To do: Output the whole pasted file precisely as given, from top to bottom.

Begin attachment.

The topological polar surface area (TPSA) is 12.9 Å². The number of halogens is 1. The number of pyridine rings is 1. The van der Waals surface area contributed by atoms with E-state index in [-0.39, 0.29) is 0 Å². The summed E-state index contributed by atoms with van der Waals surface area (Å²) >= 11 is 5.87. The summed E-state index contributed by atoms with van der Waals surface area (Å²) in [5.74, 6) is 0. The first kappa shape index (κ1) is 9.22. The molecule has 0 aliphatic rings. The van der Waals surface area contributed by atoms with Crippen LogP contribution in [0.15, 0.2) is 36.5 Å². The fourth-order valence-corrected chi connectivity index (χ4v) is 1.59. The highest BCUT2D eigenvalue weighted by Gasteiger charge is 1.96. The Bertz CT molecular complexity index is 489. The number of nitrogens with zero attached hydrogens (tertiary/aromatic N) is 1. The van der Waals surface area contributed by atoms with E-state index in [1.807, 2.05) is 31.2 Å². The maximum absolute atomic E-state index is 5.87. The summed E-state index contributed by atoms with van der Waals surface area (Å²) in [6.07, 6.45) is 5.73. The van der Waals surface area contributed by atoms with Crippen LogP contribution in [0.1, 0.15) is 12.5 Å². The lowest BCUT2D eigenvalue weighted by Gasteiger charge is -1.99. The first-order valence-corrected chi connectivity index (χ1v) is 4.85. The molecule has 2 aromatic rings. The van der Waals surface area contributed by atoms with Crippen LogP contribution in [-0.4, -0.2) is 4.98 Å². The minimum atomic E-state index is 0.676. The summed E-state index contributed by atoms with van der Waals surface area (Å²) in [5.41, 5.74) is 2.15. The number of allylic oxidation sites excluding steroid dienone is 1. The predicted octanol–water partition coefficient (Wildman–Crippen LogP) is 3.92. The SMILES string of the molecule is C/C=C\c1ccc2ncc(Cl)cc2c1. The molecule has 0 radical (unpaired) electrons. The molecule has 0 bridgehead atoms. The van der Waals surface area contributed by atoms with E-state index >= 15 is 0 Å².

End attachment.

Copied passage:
The topological polar surface area (TPSA) is 12.9 Å². The number of halogens is 1. The number of pyridine rings is 1. The van der Waals surface area contributed by atoms with E-state index in [-0.39, 0.29) is 0 Å². The summed E-state index contributed by atoms with van der Waals surface area (Å²) >= 11 is 5.87. The summed E-state index contributed by atoms with van der Waals surface area (Å²) in [5.74, 6) is 0. The first kappa shape index (κ1) is 9.22. The molecule has 0 aliphatic rings. The van der Waals surface area contributed by atoms with Crippen LogP contribution in [0.15, 0.2) is 36.5 Å². The fourth-order valence-corrected chi connectivity index (χ4v) is 1.59. The highest BCUT2D eigenvalue weighted by Gasteiger charge is 1.96. The Bertz CT molecular complexity index is 489. The number of nitrogens with zero attached hydrogens (tertiary/aromatic N) is 1. The van der Waals surface area contributed by atoms with E-state index in [1.807, 2.05) is 31.2 Å². The maximum absolute atomic E-state index is 5.87. The summed E-state index contributed by atoms with van der Waals surface area (Å²) in [6.07, 6.45) is 5.73. The van der Waals surface area contributed by atoms with Crippen LogP contribution in [0.1, 0.15) is 12.5 Å². The lowest BCUT2D eigenvalue weighted by Gasteiger charge is -1.99. The first-order valence-corrected chi connectivity index (χ1v) is 4.85. The molecule has 2 aromatic rings. The van der Waals surface area contributed by atoms with Crippen LogP contribution in [-0.4, -0.2) is 4.98 Å². The minimum atomic E-state index is 0.676. The summed E-state index contributed by atoms with van der Waals surface area (Å²) in [5.41, 5.74) is 2.15. The number of allylic oxidation sites excluding steroid dienone is 1. The predicted octanol–water partition coefficient (Wildman–Crippen LogP) is 3.92. The SMILES string of the molecule is C/C=C\c1ccc2ncc(Cl)cc2c1. The molecule has 0 radical (unpaired) electrons. The molecule has 0 bridgehead atoms. The van der Waals surface area contributed by atoms with E-state index >= 15 is 0 Å².